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Mayo need Rochford


A MOMENT IN TIME Mayo manager Stephen Rochford shakes hands with Donie Vaughan after he was sent off during the All-Ireland SFC Final. Pic: Sportsfile

Talking Tactics
Billy Joe Padden

IT dawned on me last week that the reason this All-Ireland Final defeat probably feels worse than the other ones is because in other years, you knew where you had to improve. This time, so much of the Mayo display was so good that losing is just heartbreaking.
I’ve been trying to compare last year’s All-Ireland Final defeat to this one, and I’m fairly sure that the latest loss will be much harder to take for the management and players.
Two or three big things went against us last year, but to lose this time after doing so much right is tough.
But if you’re inside the Mayo camp, you have to say: ‘We’re right at the top level, right there with one of the best teams of all time. So how can we improve?’
Stephen Rochford and every single one of his players have to forget about Dublin and focus on themselves.
There is no doubt in my mind that this Mayo team has improved since last year, but so have Dublin.
Now the question is: can Mayo get over the line next year? We don’t know, but that’s the challenge for the players. What we do know is that we can definitely put ourselves in a place to win it with ten minutes to go!
These are going to be a very tough few weeks for Stephen Rochford, but before he starts to analyse things coldly and clinically, he’s got to park his own personal disappointment and regrets.
In terms of how he set the Mayo team up, the match-ups, the tactics on kick-outs, and how well the players performed on the day, Rochford can feel fairly happy.
He outfoxed Jim Gavin for the most part, and was literally just minutes away from making history.
Of course when you lose any game by a point though you’ll feel there were things you could have done differently. That’s why he needs to find some quiet time at some stage to reflect on what worked and didn’t work.
But the reality is that he can’t do that until he knows for sure what he wants from the future.
Personally, I want him back in charge of Mayo in 2018. The team have improved again under his watch this season, he’s got them playing a very effective brand of football, the players are responding to his approach, and he wins far more games than he loses.
Sure, he made some calls in terms of game-plans and personnel over the course of the season that I didn’t agree with, but in fairness most of the decisions he’s made over the last two years have been right.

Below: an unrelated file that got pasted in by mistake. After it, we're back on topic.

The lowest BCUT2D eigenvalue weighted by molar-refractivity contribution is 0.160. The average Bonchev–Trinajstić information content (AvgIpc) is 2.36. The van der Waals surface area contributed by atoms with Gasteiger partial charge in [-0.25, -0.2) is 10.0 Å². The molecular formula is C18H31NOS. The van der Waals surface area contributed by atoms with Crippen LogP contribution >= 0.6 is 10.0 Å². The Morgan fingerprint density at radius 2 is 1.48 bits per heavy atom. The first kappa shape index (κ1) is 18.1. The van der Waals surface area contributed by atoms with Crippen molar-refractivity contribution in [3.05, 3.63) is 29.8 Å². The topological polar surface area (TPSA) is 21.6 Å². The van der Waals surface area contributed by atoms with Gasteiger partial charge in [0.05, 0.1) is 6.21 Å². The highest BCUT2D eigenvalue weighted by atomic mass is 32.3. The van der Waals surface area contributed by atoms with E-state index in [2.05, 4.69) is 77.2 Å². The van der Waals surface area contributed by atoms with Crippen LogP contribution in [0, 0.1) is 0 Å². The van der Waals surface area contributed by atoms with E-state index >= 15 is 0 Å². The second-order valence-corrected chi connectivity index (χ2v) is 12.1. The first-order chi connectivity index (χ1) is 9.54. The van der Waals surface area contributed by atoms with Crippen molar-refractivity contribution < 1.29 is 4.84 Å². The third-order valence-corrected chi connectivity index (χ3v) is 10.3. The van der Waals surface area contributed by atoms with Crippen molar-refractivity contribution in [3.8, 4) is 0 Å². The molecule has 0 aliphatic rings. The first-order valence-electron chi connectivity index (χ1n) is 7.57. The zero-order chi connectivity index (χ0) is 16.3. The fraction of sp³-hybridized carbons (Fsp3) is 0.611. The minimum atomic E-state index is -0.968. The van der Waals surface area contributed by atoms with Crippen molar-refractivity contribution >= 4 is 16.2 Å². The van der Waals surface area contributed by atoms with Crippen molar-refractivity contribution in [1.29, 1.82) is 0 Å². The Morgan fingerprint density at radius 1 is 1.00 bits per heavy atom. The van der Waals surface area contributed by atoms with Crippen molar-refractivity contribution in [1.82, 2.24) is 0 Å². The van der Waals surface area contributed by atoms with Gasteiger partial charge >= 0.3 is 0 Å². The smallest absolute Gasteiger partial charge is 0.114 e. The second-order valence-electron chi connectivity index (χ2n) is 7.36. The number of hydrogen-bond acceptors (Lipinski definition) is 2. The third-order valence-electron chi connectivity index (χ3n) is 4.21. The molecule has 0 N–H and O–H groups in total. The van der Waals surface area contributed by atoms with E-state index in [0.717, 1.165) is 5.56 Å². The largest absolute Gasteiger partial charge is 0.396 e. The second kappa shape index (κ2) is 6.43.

Mayo now play the modern, pragmatic type of football that I felt they needed to if they were to stand the best chance of winning an All-Ireland.
Under Rochford, the style and systems of play have evolved and made Mayo a far more rounded team.
Now the question is where can he find the small improvements required to finish the job?
Where can he take us now?
If Stephen goes, then his management team breaks up, and it’s going to be very hard for the squad to reach the level they’re at right now again next year.
Hopefully that won’t happen, but only he knows if it will be possible to balance a young family, a demanding job and managing an inter-county football team for a third year in a row.
The same goes for many of the players. They all have uniquely different personal circumstances but, leaving that aside, they will be asking themselves things like: Do they want to play in the team again? Do they want to challenge themselves again to be the best they can be? If the answers are ‘yes’ then they know what needs to be done. Just look at Andy Moran. And yes, he will be the Player of the Year!

Vaughan and company will all bounce back
WHEN Mayo got tired in the last 15 minutes they needed to keep doing what they had been doing, but be even more precise.
With clearer heads, and if they were more familiar with the style of football they were playing, I think they could have held out.
I can only imagine that Stephen Rochford would have been trying to get the message across to the Mayo players to take their time in those last fifteen minutes.
To just relax, be patient, take a breath.
If I was to single out one area where this team could improve, game management would probably be it.
When Mayo were on top, two points up after 63 minutes, they needed to manage the game and see it out. They weren’t able to do that last Sunday week.
There’s obviously been a lot of discussion about Donie Vaughan’s red card since the game ended.
One thing for sure is that he will get 100 percent support and backing from his team-mates and management. That level of trust between all of them is unequivocal. Donie himself has to externalise the outside noise and focus on the future. The reality is that his role within the team is to be physical and abrasive, so it’s in his mind not to take a backward step at any stage.
I think in that incident with John Small, he felt the need to be the ‘enforcer’ and that instinct got the better of him in that instance.
But he will come back from this better and stronger, and he should reflect on this year overall as one where he played a huge part in Mayo’s great run.
I don’t think losing last Sunday will break any of this Mayo team. It was different for us back after losing our All-Irelands because we didn’t really believe in what we were doing anymore. And you have nothing when you don’t buy into the system.
These players believe in the set-up and they believe in each other. ‘We’re as good as anybody and we’ll be back’ is their mantra.
And I think they will be back.

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